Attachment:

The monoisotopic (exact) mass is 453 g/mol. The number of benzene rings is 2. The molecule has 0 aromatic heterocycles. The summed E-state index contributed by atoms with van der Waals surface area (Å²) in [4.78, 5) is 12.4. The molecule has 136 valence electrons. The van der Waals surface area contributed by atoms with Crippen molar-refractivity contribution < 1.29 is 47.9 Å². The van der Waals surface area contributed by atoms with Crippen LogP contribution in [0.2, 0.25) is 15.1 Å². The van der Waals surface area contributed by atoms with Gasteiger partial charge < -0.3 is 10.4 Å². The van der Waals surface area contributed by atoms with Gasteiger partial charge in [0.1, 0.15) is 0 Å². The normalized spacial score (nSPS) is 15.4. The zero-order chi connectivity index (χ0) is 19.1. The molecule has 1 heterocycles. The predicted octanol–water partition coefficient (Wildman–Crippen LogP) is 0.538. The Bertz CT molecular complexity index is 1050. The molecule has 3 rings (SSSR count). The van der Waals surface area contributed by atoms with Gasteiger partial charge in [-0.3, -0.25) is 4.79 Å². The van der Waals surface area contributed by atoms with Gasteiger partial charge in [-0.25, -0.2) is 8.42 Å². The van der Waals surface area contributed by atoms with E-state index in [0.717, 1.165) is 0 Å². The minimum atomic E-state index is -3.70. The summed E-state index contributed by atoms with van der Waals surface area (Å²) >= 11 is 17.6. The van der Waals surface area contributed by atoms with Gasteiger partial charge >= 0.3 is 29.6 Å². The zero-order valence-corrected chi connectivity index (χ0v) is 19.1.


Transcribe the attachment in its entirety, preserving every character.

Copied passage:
The monoisotopic (exact) mass is 453 g/mol. The number of benzene rings is 2. The molecule has 0 aromatic heterocycles. The summed E-state index contributed by atoms with van der Waals surface area (Å²) in [4.78, 5) is 12.4. The molecule has 136 valence electrons. The van der Waals surface area contributed by atoms with Crippen molar-refractivity contribution < 1.29 is 47.9 Å². The van der Waals surface area contributed by atoms with Crippen LogP contribution in [0.2, 0.25) is 15.1 Å². The van der Waals surface area contributed by atoms with Gasteiger partial charge < -0.3 is 10.4 Å². The van der Waals surface area contributed by atoms with Gasteiger partial charge in [0.1, 0.15) is 0 Å². The normalized spacial score (nSPS) is 15.4. The zero-order chi connectivity index (χ0) is 19.1. The molecule has 1 heterocycles. The predicted octanol–water partition coefficient (Wildman–Crippen LogP) is 0.538. The Bertz CT molecular complexity index is 1050. The molecule has 3 rings (SSSR count). The van der Waals surface area contributed by atoms with Gasteiger partial charge in [-0.3, -0.25) is 4.79 Å². The van der Waals surface area contributed by atoms with Gasteiger partial charge in [-0.25, -0.2) is 8.42 Å². The van der Waals surface area contributed by atoms with E-state index in [0.717, 1.165) is 0 Å². The minimum atomic E-state index is -3.70. The summed E-state index contributed by atoms with van der Waals surface area (Å²) >= 11 is 17.6. The van der Waals surface area contributed by atoms with Gasteiger partial charge >= 0.3 is 29.6 Å². The zero-order valence-corrected chi connectivity index (χ0v) is 19.1.